warm restart to avoid cold memcached nodes?

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Javier Arias Losada

Mar 9, 2022, 11:49:00 AMMar 9
to memcached
Hi all,

recently discovered about the Warm restart feature... simply awesome!
we use memcached as a look-aside cache and we run it in kubernetes, also have autoscaling based on cpu... so when the number of requests increase enough, a new memcached node is started... we can tolerate a temporary decrease in hit/miss ratio... but I think we can improve the situation by warming up new memcached nodes.

Wondering if the warm restart could be used for that regards. Is it possible to dump the files before stopping a running node? I was thinking about maintaining periodic dumps that are used by the new node(s) started. Not sure if this is an option.

Anyone has solved a similar problem? I'd appreciate hearing others' experiences.

Thank you


Mar 9, 2022, 5:58:11 PMMar 9
to memcached

Unfortuantely I don't think it works that way. Warm restart is useful for
upgrading or slightly changing the configuration of an independent cache
node without losing the data.

However since you're expanding and contracting a cluster, keys get
remapped inbetween hosts. If you're saving the data of a downed machine
and bringing it back up later, you will have stale cache and still cause
some extra cache misses.

As an aside you should be autoscaling based on cache hit/miss rate and not
the number of requests, unless your rate is huge memcached will scale
traffic very well. Hopefully you're already doing that :)
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Javier Arias Losada

Mar 10, 2022, 5:16:23 AMMar 10
to memcached
Thank you for your response.

I think I'd better share some more details of our use case so that the rationale of my question is more clear.

Our use case is CPU bounded for memcached.

I mean, a big enough part of the dataset can be fit into memory. On the other side the number of requests grows and decreases by some orders of magnitude thorough the day organically with user's traffic. 
So, what we do is having N memcached pods with a relatively small number of cores and each one of can fit a significant part of the dataset in memory... when load increases we (Kubernetes) start a new, empty, node. Our clients replicate all write operations to all memcached nodes, and do load balancing for read operations. This is OK in our case because we are very read heavy.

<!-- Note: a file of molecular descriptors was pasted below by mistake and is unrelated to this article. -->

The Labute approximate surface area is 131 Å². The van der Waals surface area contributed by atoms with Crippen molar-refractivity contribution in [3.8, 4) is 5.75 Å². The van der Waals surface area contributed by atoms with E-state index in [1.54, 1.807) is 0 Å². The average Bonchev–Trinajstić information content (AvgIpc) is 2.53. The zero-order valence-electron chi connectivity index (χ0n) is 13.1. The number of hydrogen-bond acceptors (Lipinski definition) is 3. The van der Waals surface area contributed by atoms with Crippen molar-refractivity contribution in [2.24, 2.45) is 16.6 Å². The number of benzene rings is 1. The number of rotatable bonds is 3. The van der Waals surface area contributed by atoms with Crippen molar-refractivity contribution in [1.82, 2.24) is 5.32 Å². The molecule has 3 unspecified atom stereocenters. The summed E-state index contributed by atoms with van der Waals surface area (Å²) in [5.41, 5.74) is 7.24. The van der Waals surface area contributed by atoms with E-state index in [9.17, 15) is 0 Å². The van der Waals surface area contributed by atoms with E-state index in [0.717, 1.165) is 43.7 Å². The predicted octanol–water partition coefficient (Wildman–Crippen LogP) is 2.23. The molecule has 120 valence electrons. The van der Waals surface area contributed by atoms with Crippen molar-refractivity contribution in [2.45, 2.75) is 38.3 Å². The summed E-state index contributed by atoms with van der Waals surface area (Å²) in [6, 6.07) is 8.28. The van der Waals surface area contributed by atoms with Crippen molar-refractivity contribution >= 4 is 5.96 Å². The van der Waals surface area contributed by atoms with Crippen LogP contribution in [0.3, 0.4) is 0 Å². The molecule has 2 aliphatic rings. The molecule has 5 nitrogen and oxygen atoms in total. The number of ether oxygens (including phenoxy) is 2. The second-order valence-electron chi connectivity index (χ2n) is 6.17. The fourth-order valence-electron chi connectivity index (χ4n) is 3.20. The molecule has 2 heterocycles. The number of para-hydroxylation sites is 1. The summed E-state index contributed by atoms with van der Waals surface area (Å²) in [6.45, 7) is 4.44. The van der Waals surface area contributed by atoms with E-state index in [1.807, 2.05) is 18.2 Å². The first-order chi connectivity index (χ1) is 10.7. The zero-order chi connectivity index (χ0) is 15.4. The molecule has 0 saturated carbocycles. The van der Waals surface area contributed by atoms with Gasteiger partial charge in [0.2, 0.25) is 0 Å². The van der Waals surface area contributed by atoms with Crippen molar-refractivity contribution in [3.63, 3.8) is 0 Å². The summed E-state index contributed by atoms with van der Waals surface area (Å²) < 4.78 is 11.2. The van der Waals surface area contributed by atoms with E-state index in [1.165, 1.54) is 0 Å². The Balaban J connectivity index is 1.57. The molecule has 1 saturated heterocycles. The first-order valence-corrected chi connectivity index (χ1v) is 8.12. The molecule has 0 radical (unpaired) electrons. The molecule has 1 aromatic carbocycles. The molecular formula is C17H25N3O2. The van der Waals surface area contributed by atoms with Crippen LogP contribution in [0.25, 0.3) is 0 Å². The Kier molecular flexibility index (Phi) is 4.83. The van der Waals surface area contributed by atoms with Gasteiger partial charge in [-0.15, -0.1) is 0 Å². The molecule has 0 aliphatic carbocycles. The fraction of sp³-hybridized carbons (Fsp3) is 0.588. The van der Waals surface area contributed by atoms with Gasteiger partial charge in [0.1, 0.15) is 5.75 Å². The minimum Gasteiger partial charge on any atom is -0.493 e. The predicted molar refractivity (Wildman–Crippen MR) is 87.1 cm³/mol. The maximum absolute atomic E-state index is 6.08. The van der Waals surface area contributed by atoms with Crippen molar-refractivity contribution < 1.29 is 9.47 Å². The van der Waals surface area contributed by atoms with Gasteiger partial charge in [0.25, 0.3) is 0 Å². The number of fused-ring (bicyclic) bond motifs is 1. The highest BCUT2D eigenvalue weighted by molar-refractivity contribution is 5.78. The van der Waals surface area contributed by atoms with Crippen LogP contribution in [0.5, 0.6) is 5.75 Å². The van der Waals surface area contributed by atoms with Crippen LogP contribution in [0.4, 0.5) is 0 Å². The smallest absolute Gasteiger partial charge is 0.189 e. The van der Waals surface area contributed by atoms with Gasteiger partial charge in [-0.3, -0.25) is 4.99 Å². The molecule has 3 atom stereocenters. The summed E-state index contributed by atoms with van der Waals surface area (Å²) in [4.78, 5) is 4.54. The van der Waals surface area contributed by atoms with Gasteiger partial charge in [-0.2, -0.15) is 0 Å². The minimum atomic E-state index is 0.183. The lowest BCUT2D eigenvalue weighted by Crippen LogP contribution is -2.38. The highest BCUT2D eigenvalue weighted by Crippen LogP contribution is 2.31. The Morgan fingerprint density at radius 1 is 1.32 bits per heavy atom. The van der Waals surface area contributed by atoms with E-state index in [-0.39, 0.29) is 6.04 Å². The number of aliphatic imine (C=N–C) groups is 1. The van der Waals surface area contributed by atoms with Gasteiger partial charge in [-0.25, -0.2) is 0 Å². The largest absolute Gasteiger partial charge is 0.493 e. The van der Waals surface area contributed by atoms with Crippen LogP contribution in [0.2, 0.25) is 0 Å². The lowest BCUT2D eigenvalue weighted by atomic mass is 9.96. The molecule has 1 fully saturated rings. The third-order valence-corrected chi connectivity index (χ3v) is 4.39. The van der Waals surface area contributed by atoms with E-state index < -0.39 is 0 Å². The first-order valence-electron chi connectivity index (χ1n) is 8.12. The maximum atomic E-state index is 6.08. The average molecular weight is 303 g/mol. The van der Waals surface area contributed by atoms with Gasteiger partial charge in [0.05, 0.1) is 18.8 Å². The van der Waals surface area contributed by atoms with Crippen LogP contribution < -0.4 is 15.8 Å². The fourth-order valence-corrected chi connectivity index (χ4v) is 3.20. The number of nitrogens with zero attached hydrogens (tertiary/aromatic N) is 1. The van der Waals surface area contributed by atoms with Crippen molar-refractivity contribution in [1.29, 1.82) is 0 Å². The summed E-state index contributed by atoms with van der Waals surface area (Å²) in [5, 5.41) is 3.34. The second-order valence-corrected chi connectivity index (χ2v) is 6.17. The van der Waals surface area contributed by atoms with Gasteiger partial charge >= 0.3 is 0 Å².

When scaling up, the node is empty and we see an increase int he number of misses... but nothing very bad... for us this is more convenient than having a huge amount of servers sitting almost idle for over 16 hours.

So we were thinking on leveraging WarmRestarts to warm faster newly created memcached nodes. It's true that still there would be some inconsistencies between new and old nodes, but much less than with our current setup.

This is why I was asking about the option for creating some kind of snapshot from a live node... or try to leverage the WarmRestarts to increase our efficiency.

Not sure if this would bring more ideas... but I hope our use case is now more clear.

Again, thank you.


Mar 12, 2022, 2:00:15 PMMar 12
to memcached

RE: your rationale, if you're actually fine with the stale cache then just
save the restart file + the .meta file. You can't do a live snapshot, you
have to capture the files once the server has completely stopped. That
works fine though, I've brought up caches on completely different

As a curiosity on read performance: that is pretty unusual to run
memcached out of CPU unless the instances are very slow. Are you running
out of network bandwidth or CPU? Or perhaps you have millions of rps per
instance? :) It'd be operationally a lot simpler to have a small static
number of read replicas and memcached should excel at read heavy

but if your instances are odd, I guess you do what you gotta do.
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